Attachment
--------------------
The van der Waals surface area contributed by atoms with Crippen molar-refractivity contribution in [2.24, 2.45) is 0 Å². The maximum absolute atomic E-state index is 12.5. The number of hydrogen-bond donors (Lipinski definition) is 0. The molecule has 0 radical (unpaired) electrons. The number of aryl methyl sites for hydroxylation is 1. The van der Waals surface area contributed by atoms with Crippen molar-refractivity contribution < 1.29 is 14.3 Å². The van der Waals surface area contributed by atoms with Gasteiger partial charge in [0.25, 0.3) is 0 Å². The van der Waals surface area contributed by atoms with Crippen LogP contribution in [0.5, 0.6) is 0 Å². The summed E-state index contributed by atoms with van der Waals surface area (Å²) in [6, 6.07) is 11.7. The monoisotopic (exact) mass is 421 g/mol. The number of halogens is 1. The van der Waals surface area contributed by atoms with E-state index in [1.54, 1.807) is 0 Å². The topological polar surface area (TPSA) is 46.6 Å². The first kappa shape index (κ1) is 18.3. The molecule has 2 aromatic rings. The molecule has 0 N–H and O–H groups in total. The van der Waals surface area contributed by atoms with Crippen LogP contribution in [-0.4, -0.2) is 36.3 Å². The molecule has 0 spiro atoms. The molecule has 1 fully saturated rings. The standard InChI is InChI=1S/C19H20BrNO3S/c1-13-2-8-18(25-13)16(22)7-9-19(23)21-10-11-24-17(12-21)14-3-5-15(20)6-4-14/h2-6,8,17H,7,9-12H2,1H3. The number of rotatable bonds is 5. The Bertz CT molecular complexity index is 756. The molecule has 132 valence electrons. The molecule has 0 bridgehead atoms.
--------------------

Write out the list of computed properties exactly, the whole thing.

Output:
The van der Waals surface area contributed by atoms with Crippen molar-refractivity contribution in [2.24, 2.45) is 0 Å². The maximum absolute atomic E-state index is 12.5. The number of hydrogen-bond donors (Lipinski definition) is 0. The molecule has 0 radical (unpaired) electrons. The number of aryl methyl sites for hydroxylation is 1. The van der Waals surface area contributed by atoms with Crippen molar-refractivity contribution < 1.29 is 14.3 Å². The van der Waals surface area contributed by atoms with Gasteiger partial charge in [0.25, 0.3) is 0 Å². The van der Waals surface area contributed by atoms with Crippen LogP contribution in [0.5, 0.6) is 0 Å². The summed E-state index contributed by atoms with van der Waals surface area (Å²) in [6, 6.07) is 11.7. The monoisotopic (exact) mass is 421 g/mol. The number of halogens is 1. The van der Waals surface area contributed by atoms with E-state index in [1.54, 1.807) is 0 Å². The topological polar surface area (TPSA) is 46.6 Å². The first kappa shape index (κ1) is 18.3. The molecule has 2 aromatic rings. The molecule has 0 N–H and O–H groups in total. The van der Waals surface area contributed by atoms with Crippen LogP contribution in [-0.4, -0.2) is 36.3 Å². The molecule has 0 spiro atoms. The molecule has 1 fully saturated rings. The standard InChI is InChI=1S/C19H20BrNO3S/c1-13-2-8-18(25-13)16(22)7-9-19(23)21-10-11-24-17(12-21)14-3-5-15(20)6-4-14/h2-6,8,17H,7,9-12H2,1H3. The number of rotatable bonds is 5. The Bertz CT molecular complexity index is 756. The molecule has 132 valence electrons. The molecule has 0 bridgehead atoms.